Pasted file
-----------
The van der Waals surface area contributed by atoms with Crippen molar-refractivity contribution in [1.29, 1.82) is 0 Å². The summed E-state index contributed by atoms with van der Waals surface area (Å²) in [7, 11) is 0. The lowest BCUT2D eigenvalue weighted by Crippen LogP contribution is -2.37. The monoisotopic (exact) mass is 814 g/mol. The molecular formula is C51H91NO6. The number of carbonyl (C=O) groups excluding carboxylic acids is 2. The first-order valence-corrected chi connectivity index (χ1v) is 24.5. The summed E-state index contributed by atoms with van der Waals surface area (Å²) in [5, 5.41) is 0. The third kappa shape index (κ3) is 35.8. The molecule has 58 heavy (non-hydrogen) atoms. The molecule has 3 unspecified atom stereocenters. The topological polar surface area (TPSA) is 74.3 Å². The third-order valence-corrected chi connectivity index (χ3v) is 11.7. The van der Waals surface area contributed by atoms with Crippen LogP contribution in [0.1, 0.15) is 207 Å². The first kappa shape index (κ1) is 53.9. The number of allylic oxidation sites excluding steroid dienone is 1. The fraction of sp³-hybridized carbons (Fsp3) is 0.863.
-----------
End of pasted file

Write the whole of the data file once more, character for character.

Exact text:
The van der Waals surface area contributed by atoms with Crippen molar-refractivity contribution in [1.29, 1.82) is 0 Å². The summed E-state index contributed by atoms with van der Waals surface area (Å²) in [7, 11) is 0. The lowest BCUT2D eigenvalue weighted by Crippen LogP contribution is -2.37. The monoisotopic (exact) mass is 814 g/mol. The molecular formula is C51H91NO6. The number of carbonyl (C=O) groups excluding carboxylic acids is 2. The first-order valence-corrected chi connectivity index (χ1v) is 24.5. The summed E-state index contributed by atoms with van der Waals surface area (Å²) in [5, 5.41) is 0. The third kappa shape index (κ3) is 35.8. The molecule has 58 heavy (non-hydrogen) atoms. The molecule has 3 unspecified atom stereocenters. The topological polar surface area (TPSA) is 74.3 Å². The third-order valence-corrected chi connectivity index (χ3v) is 11.7. The van der Waals surface area contributed by atoms with Crippen LogP contribution in [0.1, 0.15) is 207 Å². The first kappa shape index (κ1) is 53.9. The number of allylic oxidation sites excluding steroid dienone is 1. The fraction of sp³-hybridized carbons (Fsp3) is 0.863.